Congress back for shortened session, McConnell says Senate will vote on coronavirus relief package
Congress, White House appear to have a tentative agreement on a continuing resolution to avoid a potential government shutdown.
The Facts Inside Our Reporter’s Notebook
Members of Congress return Tuesday to Capitol Hill after their annual August recess amid little expectation that they will pass another coronavirus stimulus package, with the pandemic now nearly six months long.
Democrats and Republicans, led by a White House negotiating team, appear steadfast in their positions in the hyper-political homestretch of the presidential race.
The Democrat-controlled House passed its measure in May and has been willing to bargain on a final price, but no less than $2.2 trillion. They argue that President Trump and Senate Republicans, at risk of losing their majority, won't help Americans struggling in the pandemic-created recession.
Republicans, led by White House Chief of Staff Mark Meadows and Treasury Secretary Steve Mnuchin, have held fast at roughly $1 trillion, raising concerns about running up debt before Election Day, as the economy makes a steady recovery.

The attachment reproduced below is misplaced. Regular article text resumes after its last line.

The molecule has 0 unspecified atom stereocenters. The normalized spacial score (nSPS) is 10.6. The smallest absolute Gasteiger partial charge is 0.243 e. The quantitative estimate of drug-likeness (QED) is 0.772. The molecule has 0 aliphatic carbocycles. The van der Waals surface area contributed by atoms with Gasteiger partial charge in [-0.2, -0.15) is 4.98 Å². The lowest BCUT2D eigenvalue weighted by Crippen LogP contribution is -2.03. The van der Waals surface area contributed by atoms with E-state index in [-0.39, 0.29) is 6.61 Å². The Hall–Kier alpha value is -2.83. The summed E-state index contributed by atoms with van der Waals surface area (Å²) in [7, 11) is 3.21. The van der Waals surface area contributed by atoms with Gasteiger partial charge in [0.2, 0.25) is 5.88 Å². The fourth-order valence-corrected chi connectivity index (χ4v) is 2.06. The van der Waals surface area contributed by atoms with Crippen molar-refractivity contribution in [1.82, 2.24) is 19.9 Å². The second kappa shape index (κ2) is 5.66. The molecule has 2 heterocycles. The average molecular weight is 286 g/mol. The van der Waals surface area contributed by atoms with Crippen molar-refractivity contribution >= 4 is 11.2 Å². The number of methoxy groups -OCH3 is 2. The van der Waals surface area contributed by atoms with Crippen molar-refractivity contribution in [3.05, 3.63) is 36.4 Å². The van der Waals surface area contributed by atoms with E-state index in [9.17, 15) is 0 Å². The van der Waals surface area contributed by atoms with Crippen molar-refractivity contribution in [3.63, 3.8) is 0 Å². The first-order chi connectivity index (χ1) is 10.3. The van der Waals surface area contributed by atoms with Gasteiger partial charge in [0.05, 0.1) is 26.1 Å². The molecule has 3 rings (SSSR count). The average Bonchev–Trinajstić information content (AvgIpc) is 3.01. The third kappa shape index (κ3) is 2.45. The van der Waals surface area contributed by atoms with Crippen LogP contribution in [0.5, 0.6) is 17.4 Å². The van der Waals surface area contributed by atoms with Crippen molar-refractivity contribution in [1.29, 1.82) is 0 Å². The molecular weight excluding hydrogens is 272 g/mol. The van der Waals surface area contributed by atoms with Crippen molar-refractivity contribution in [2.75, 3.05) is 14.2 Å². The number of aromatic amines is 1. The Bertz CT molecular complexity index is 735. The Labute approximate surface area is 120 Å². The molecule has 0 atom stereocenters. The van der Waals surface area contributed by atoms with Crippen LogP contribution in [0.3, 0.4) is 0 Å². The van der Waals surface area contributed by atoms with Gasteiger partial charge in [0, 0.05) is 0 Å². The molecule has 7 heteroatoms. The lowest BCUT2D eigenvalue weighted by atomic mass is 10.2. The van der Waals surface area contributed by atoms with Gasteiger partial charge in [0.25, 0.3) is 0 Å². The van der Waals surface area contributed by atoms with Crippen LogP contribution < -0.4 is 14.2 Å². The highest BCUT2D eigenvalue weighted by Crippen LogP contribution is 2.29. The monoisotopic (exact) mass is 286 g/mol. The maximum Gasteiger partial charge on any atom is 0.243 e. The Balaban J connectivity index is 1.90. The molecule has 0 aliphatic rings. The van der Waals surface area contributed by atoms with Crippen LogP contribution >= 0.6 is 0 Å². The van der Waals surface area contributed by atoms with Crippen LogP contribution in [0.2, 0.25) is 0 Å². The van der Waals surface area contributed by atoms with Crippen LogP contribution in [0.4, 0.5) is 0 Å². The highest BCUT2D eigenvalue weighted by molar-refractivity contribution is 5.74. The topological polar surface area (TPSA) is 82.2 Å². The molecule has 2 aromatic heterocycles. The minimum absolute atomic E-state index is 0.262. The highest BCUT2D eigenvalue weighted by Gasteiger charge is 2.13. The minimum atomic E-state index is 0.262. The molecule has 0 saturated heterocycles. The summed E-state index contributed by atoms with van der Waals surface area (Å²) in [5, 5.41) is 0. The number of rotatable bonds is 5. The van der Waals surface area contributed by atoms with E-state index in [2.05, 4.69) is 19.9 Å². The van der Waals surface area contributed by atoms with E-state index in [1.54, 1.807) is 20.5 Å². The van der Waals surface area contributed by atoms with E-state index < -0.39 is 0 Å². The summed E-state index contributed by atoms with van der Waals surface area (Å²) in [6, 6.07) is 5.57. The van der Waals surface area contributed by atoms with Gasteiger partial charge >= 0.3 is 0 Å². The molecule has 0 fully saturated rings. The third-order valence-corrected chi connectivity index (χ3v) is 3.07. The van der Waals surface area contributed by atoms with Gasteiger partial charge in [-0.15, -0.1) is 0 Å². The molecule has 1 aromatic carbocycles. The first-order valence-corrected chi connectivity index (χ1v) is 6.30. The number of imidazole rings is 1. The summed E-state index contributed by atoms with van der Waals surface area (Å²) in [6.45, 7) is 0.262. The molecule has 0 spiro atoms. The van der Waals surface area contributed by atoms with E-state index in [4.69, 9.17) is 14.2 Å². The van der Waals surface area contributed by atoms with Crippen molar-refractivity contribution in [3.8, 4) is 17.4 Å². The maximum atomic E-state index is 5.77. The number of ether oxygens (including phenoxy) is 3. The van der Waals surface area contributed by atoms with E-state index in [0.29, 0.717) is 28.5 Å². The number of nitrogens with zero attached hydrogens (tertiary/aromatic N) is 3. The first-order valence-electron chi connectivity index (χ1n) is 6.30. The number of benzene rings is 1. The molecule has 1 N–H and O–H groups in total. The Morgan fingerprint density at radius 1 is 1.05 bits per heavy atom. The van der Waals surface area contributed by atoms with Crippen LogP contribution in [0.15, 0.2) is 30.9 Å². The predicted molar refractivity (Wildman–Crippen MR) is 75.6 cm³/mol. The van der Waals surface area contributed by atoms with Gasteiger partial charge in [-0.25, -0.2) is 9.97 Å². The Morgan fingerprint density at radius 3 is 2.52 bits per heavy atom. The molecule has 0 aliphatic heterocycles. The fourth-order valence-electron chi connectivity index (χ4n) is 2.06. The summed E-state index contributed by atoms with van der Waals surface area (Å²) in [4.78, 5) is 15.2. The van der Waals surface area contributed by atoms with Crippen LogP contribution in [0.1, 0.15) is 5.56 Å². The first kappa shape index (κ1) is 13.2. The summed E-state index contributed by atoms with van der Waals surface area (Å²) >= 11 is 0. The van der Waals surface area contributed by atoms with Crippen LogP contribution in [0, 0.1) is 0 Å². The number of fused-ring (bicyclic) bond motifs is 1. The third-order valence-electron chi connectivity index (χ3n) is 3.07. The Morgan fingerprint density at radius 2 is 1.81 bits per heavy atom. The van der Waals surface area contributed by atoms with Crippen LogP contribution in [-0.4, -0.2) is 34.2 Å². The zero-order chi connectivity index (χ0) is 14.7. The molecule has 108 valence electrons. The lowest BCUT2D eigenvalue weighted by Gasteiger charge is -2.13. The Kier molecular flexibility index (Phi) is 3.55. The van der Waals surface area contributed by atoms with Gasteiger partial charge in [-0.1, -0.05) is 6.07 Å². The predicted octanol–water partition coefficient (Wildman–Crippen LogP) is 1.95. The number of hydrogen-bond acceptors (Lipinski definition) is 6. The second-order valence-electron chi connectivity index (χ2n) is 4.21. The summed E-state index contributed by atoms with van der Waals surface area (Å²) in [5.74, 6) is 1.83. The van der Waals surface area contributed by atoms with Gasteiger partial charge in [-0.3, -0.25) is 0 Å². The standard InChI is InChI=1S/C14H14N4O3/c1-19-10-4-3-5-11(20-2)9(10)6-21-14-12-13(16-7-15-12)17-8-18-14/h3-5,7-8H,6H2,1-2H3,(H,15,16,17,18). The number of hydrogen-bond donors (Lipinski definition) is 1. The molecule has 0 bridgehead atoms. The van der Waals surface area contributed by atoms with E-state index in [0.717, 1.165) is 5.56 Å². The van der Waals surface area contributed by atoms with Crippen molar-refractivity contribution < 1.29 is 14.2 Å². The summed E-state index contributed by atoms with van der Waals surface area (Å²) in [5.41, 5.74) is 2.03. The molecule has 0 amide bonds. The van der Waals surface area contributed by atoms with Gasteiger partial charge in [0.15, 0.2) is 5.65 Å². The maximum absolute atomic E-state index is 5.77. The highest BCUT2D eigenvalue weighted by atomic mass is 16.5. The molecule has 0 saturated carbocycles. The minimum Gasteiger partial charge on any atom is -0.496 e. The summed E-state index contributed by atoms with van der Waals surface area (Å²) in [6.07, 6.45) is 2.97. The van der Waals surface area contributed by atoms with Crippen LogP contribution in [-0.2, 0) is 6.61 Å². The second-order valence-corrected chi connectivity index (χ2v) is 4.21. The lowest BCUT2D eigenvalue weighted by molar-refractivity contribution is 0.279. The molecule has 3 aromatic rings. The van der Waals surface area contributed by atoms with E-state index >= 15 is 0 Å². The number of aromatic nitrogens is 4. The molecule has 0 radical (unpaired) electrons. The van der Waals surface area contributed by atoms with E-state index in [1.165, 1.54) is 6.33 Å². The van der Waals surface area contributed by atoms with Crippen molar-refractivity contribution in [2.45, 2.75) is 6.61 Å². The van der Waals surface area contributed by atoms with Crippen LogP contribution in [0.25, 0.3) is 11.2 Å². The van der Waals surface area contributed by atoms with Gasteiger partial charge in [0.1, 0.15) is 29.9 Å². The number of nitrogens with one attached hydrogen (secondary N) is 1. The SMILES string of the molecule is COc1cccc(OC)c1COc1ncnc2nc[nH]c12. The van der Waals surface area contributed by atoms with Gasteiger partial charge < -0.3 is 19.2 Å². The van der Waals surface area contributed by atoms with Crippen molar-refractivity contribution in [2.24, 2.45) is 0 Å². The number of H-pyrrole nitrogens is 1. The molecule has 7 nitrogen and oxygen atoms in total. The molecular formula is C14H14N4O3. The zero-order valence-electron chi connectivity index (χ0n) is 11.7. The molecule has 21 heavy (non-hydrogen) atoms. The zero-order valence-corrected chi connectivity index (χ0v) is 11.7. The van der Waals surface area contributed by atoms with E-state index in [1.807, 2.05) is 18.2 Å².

However, Senate Majority Leader Mitch McConnell said Tuesday that his chamber will vote as early as this week on a "new targeted proposal, focused on some of the very most urgent healthcare, education, and economic issues."
Expected to be less than the $1 trillion Republicans offered in late June, the measure is likely to be rejected by House Speaker Nancy Pelosi, who is leading the negotiations for Democrats.
Trump said Monday that Democrats "don't want to make a deal because they think that if the country does as badly as possible ... that's good for the Democrats," according to the Associated Press.
Congress this spring passed a roughly $3 trillion, bipartisan stimulus package. But some of the benefits, including enhanced federal unemployment money, is expiring.
However, both sides have agreed to pass a continuing resolution free of contentious riders. The agreement is meant to avert a government shutdown later this month,
The Senate returns Tuesday, and the House returns next week, in a fall session abbreviated by the November elections that is not expected to include any major legislative initiatives.
News, Not Noise
- A year after impeachment, Hunter Biden's Ukraine activities come home to roost
- Democrat Tulsi Gabbard says voter fraud 'serious threat,' seeks to outlaw ballot harvesting
- Trafalgar Group polls: outliers with uncanny knack for accurately sampling Trump vote
- Coronavirus cases and deaths continue to decline, but officials vow to continue restrictions
- Activist warns Left, Trump might pick first black female justice: 'Be careful what you wish for'